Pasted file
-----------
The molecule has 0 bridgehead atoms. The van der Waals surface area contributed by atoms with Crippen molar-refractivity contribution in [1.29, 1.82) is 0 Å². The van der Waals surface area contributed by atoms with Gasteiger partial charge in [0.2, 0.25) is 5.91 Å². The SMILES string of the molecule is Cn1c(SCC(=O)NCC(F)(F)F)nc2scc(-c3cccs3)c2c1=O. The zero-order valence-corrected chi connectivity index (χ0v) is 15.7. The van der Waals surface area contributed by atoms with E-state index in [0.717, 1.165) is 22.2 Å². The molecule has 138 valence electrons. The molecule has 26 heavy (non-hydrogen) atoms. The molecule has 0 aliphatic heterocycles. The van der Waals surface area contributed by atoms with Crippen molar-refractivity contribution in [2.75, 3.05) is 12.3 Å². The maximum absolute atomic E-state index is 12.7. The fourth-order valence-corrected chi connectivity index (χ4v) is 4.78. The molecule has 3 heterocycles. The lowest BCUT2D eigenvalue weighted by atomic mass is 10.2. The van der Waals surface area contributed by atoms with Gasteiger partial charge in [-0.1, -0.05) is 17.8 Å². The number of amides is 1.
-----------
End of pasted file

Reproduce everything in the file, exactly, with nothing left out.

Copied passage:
The molecule has 0 bridgehead atoms. The van der Waals surface area contributed by atoms with Crippen molar-refractivity contribution in [1.29, 1.82) is 0 Å². The van der Waals surface area contributed by atoms with Gasteiger partial charge in [0.2, 0.25) is 5.91 Å². The SMILES string of the molecule is Cn1c(SCC(=O)NCC(F)(F)F)nc2scc(-c3cccs3)c2c1=O. The zero-order valence-corrected chi connectivity index (χ0v) is 15.7. The van der Waals surface area contributed by atoms with E-state index in [0.717, 1.165) is 22.2 Å². The molecule has 138 valence electrons. The molecule has 26 heavy (non-hydrogen) atoms. The molecule has 0 aliphatic heterocycles. The van der Waals surface area contributed by atoms with Crippen molar-refractivity contribution in [2.75, 3.05) is 12.3 Å². The maximum absolute atomic E-state index is 12.7. The fourth-order valence-corrected chi connectivity index (χ4v) is 4.78. The molecule has 3 heterocycles. The lowest BCUT2D eigenvalue weighted by atomic mass is 10.2. The van der Waals surface area contributed by atoms with Gasteiger partial charge in [-0.1, -0.05) is 17.8 Å². The number of amides is 1.